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Prime Numbers in Java Integrated qrcode in Java Prime Numbers

4.3 Prime Numbers using barcode writer for none control to generate, create none image in none applications. ASP.NET and Visual Web Developer A sophisticat none for none ed result concerning the number of primes is the important "Prime Number Theorem," which was proven independently by Jacques Hadamard and Charles-Jean de la Vallee-Pousin in 1896. It gives an approximation to the function Jr(x), which is the number of primes p < x. For example, 7r(5) = 3 since there are three primes p < 5.

We have earlier noted that there are 25 primes p < 100; thus, 7r(100) = 25. Let 7r(x) denote the number of primes p < x. Then.

wr (X) lim x--* ocx/In x equivalently,. mr(x) -. x Inx Students unce rtain about limits might wish a translation! First of all, we say "is asymptotic to" for -. So the second statement of the theorem reads "7r(x) is asymptotic to x/lnx," from which we infer that 7r(x) is approximately equal to x/ In x for large x, the approximation getting better and better as x grows. Setting x = 100, Theorem 4.

3.13 asserts that the number of primes p < 100 is roughly 100/ In 100 ; 21.715.

Note that r(100) 100/ In 100 25 21.715. [The symbol t none for none means "approximately."] Setting x = 1,000,000, the theorem says that the number of primes under I million is roughly 1,000,000/ In 1,000,000 t 72,382. In fact, there are 78,498 such primes.

Note that 7r (1,000,000) "_____ 1,000,000/ In 1,000,000. __ _ _ _ _ _ _ _. 78,498 72,382. As x gets lar ger, the fraction xlInx gets closer and closer to 1. 2T(x) On June 23, 1993, at a meeting at the Isaac Newton Institute in Cambridge, England, Andrew Wiles of Princeton University announced a proof of "Fermat"s Last Theorem," arguably the most famous open mathematics problem of all time. For any integer n > 2, the equation a" + bV = c" has no nonzero integer solutions a, b, c.

Notice that it is sufficient to prove this theorem just for the case that n is a prime. For example, if we knew that a3 + b3 = c3 had no integral solutions, then neither would A3n + B3n = C3 n. If the latter had a solution, so would the former,.

with a = An, b = B", c =C. When we first learned the Theorem of Pythagoras for right-angled triangles, we discovered that there are many triples a, b, c of integers which satisfy a2 +b2 = c2 ; for example, 3, 4, 5 and 5, 12, 13, but are there triples of integers a, b, c satisfying a3 + b3 = C3 or a7 + b 7 = c 7 or an + b = cn for any values ofn. except n = 2 Pierre de Fer mat was notorious for scribbling ideas in the margins of whatever he was reading. In 1637, he wrote in the margin of Diophantus"s book Arithmetic that he had found a "truly wonderful" proof that a" + bn = c" had no solutions in the positive integers for n > 2, but that there was insufficient space to. 122 4 The Integers write it down . Truly wonderful it must have been because for over 350 years, mathematicians were unable to find a proof, though countless many tried! Amateur and professional mathematicians alike devoted years and even lifetimes to working on Fermat"s Last Theorem. The theorem owes its name, by the way, to the fact that it is the last of the many conjectures made by Fermat during his lifetime to have resisted resolution.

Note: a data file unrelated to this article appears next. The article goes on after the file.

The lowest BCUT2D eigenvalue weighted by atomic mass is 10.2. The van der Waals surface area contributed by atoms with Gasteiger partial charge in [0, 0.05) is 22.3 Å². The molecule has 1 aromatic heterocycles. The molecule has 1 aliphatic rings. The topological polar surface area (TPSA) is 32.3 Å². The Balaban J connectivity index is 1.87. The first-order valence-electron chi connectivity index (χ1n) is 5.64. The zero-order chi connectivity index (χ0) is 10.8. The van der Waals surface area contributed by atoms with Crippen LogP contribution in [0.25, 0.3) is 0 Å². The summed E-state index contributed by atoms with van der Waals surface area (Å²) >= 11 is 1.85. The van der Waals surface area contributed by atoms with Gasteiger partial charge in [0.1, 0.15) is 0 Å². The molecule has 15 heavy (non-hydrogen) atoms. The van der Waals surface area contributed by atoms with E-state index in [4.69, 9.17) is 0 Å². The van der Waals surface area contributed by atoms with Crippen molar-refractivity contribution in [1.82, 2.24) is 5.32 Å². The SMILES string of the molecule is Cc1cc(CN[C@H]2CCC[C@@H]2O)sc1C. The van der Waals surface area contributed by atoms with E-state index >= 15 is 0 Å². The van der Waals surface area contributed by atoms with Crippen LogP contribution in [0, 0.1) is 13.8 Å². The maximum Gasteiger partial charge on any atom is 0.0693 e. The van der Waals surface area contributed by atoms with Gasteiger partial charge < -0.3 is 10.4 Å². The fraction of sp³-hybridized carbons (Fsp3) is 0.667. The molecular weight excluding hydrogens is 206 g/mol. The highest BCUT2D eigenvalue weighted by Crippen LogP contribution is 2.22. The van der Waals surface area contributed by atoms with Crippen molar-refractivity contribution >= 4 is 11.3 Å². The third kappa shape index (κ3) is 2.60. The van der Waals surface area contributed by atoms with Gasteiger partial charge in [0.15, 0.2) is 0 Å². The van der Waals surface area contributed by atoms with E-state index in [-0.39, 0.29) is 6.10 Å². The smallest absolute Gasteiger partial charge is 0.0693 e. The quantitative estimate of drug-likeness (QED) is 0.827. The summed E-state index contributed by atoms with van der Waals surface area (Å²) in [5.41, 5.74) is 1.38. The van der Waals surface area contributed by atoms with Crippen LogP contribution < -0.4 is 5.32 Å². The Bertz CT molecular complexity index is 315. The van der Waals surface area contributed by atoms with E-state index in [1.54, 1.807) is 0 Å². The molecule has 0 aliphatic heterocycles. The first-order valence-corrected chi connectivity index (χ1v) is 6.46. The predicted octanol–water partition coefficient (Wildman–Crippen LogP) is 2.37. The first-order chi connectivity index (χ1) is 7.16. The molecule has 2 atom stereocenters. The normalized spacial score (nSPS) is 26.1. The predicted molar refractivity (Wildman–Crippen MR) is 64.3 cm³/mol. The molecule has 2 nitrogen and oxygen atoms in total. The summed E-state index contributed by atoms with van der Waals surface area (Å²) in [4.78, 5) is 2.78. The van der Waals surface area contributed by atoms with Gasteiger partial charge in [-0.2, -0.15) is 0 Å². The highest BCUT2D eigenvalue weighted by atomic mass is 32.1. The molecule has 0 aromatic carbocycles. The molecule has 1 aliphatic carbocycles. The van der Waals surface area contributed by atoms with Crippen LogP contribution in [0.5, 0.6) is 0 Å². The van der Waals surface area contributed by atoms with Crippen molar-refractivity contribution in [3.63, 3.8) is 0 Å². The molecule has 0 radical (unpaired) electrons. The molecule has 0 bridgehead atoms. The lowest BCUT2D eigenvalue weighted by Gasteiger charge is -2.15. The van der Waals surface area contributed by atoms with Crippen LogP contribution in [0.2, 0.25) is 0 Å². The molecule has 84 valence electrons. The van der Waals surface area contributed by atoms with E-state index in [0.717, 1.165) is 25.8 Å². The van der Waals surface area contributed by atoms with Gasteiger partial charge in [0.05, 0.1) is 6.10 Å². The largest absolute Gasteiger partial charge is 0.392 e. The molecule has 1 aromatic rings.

By now, most of Fermat"s unproven suggested theorems have been settled (and found to be true). In 1983, Gerd Faltings proved that, for each n > 2, the equation a" + bV = c could have at most a finite number of solutions. While this was a remarkable achievement, it was a long way from showing that this finite number was zero.

Then, in 1985, Kenneth Ribet of Berkeley showed that Fermat"s Last Theorem was a consequence of a conjecture first proposed by Yutaka Taniyama in 1955 and clarified by Goro Shimura in the 1960s. It was a proof of the Shimura-Taniyama conjecture which Andrew Wiles announced on June 23, 1993, a truly historic day in the world of mathematics. The months following this announcement were extremely exciting as mathematicians all over the world attempted to understand Wiles"s proof.

Not unexpectedly in such a complex and lengthy argument, a few flaws were found. By the end of 1994, however, Wiles and one of his former graduate students, Richard Taylor, had resolved the remaining issues to the satisfaction of all. Among the many exciting accounts of the history of Fermat"s Last Theorem and of Wiles"s work, we draw special attention to an article by Barry Cipra, "Fermat"s Theorem-at Last!", which was the leading article in What"s Happening in the Mathematical Sciences, Vol.

3 (1995-1996), published by the American Mathematical Society. Faltings himself wrote "The Proof of Fermat"s Last Theorem by R. Taylor and A.

Wiles" for the Notices of the American Mathematical Society, Vol. 42 (1995), No. 7.

In fact, many excellent accounts have been written. We cite just a few. There is one entitled "The Marvelous Proof" by Fernando Q.

Gouvea, which appeared in the American MathematicalMonthly, Vol. 101 (1994), and others by Ram Murty, Notes of the Canadian Mathematical Society, Vol. 25 (September 1993) and by Keith Devlin, Fernando Gouvea, and Andrew Granville, Focus, Vol.

13, Mathematical Association of America (August 1993)..
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